By substituting most of the above list for the spreads, oils and sauces that are higher in trans and saturated fats, you can easily make your meal more heart healthy. A word of warning: foods that are converted to low-fat often have an elevated sugar level to make up for taste, so be sure to read the labels. Keep in mind that lowering your fat intake does not mean that you shouldn”t consume fat at all. Not only are some fats healthy (such as omega-3 fatty acids, commonly found in fish), but eliminating fat in your diet can cause you to consume more calories. If you don”t consume fat, you run the risk of never feeling “full,” causing you to overeat lower fat products, which, in turn, increases caloric intake and defeats the purpose of a heart healthy diet.

Changing the Meat You Eat

Choosing recipes that contain low-fat meats and other proteins is a good start toward eating a heart healthy diet. Here are some tips for how to make meat recipes heart healthy:

  • Avoid eating fried meats. Limit your intake of fried foods in general.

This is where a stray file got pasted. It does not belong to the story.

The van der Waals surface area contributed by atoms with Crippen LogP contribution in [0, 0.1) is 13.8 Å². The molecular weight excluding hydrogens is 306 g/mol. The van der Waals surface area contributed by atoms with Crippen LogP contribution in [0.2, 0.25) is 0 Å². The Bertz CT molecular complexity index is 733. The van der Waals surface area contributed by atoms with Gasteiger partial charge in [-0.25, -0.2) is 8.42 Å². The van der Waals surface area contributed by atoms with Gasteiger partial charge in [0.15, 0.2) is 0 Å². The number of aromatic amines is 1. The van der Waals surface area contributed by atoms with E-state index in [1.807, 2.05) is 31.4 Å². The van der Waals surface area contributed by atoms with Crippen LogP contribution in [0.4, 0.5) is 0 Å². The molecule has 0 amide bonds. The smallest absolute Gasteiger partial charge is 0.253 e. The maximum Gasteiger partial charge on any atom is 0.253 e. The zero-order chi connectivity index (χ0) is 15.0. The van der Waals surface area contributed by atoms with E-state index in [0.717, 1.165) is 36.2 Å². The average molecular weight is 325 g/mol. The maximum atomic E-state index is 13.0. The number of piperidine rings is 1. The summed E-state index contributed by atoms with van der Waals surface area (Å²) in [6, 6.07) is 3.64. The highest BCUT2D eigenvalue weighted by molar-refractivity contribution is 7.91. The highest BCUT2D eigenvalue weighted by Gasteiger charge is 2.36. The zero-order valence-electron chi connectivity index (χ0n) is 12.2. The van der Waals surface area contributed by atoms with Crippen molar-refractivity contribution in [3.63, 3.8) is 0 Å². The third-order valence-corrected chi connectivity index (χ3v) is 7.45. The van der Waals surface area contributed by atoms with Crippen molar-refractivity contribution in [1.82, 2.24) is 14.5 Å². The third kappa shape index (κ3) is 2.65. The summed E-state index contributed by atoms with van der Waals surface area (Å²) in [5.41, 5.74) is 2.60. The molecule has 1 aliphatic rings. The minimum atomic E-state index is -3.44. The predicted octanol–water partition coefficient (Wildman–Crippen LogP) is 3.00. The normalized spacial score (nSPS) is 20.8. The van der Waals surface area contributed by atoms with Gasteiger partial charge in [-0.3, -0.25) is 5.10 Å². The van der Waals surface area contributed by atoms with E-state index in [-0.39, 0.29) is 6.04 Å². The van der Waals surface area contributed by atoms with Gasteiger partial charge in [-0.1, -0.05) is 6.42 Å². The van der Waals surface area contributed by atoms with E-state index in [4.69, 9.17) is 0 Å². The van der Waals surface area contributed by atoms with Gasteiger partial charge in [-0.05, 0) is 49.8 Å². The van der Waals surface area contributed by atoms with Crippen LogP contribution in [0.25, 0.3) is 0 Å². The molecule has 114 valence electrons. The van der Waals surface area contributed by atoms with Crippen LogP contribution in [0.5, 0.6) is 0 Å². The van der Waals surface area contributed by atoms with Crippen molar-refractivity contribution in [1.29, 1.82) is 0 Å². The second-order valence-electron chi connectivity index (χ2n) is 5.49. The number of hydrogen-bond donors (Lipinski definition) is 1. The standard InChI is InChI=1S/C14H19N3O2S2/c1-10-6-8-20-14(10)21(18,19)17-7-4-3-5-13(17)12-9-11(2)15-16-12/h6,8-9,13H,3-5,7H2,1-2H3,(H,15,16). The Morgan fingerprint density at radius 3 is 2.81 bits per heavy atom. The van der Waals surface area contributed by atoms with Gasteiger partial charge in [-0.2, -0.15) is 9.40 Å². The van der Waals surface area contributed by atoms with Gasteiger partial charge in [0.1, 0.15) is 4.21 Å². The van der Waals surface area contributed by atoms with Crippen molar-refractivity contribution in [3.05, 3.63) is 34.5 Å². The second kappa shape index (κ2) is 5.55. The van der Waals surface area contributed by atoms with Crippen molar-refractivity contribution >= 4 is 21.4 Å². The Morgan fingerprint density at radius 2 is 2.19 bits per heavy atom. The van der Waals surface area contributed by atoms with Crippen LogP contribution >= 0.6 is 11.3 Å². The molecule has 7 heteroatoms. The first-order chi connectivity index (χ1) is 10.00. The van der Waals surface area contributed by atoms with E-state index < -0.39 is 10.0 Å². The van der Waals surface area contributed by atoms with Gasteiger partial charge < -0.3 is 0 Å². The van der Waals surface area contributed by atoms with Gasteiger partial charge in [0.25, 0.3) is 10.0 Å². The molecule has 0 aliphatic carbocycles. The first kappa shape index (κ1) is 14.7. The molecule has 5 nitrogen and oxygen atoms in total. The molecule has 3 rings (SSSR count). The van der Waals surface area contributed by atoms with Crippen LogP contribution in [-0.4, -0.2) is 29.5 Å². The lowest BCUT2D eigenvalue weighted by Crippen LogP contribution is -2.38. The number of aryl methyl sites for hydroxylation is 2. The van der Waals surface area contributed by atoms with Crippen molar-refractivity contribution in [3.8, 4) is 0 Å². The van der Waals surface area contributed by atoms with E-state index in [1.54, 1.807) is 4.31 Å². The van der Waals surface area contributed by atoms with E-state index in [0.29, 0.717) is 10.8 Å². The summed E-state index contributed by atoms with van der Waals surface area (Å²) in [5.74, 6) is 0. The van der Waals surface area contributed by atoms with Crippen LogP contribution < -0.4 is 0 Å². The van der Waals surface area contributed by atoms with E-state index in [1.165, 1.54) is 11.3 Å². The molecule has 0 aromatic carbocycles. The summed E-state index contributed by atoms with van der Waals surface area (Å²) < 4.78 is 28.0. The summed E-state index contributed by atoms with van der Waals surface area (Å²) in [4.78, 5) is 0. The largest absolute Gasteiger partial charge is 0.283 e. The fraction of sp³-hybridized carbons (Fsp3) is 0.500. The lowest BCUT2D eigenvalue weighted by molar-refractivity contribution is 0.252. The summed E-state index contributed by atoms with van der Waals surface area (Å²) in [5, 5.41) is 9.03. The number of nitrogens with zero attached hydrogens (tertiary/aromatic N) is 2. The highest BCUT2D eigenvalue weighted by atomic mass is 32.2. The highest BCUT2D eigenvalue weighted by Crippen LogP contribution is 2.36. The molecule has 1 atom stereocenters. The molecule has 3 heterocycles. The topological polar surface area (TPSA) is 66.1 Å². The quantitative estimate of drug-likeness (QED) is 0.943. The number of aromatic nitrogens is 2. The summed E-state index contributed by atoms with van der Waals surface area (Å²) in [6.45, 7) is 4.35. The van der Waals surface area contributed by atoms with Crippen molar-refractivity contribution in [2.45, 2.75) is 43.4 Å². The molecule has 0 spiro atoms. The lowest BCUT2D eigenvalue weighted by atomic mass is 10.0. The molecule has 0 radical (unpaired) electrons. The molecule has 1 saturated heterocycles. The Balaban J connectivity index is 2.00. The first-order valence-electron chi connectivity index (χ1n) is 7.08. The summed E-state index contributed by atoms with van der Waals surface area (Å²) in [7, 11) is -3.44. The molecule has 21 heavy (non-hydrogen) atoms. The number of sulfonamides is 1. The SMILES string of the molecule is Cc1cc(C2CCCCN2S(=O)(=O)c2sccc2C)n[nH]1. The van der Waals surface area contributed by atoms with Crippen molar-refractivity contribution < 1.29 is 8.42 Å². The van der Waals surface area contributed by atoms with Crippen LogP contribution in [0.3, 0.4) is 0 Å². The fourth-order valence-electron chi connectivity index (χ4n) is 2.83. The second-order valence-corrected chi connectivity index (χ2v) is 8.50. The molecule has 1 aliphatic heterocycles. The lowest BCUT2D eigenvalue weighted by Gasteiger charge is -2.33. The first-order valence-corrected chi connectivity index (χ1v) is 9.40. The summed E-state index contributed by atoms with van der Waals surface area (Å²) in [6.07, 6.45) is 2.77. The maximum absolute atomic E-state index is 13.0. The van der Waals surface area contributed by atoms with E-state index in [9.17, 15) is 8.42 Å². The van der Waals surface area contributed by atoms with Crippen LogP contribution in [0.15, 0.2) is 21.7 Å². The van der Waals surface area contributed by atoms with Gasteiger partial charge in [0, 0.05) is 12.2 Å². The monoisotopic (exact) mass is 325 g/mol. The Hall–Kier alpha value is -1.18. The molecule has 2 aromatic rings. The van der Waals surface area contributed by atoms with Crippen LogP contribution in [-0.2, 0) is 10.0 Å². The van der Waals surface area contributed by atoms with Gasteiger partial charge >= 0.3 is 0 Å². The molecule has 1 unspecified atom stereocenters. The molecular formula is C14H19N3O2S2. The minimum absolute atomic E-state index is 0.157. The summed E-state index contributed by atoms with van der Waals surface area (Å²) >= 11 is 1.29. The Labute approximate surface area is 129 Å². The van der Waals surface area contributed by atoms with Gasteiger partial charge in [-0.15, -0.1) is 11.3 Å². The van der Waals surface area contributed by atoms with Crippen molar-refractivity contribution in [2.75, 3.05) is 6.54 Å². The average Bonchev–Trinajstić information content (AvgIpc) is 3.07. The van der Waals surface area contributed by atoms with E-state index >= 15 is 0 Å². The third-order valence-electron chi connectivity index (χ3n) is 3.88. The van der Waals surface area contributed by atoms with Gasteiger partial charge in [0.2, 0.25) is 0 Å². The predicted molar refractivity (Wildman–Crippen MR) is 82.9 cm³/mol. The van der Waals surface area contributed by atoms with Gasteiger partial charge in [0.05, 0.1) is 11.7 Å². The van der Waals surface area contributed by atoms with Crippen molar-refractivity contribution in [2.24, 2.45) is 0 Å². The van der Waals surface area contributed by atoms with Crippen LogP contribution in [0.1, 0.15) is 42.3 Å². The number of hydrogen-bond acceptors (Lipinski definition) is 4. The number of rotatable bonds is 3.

• Increase your chicken and fish intake.
  • Limit red meat in your diet. While you can still consume it in moderation, try replacing red meat with chicken, turkey or fish or eating red meats that are lower in fat.
  • Opt for skinless chicken breast, as most of the fat resides in the skin. Similarly, limit your intake of darker chicken (or turkey) meat, as that is the fattiest meat of the bird.
  • Prepare meats and fish by steaming, stir-frying, baking, grilling or broiling.

As you are taking care to prepare your heart healthy meat, also be aware of your portion size. Four ounces is considered a portion size, generally the size of your closed fist.

Fruits and Vegetables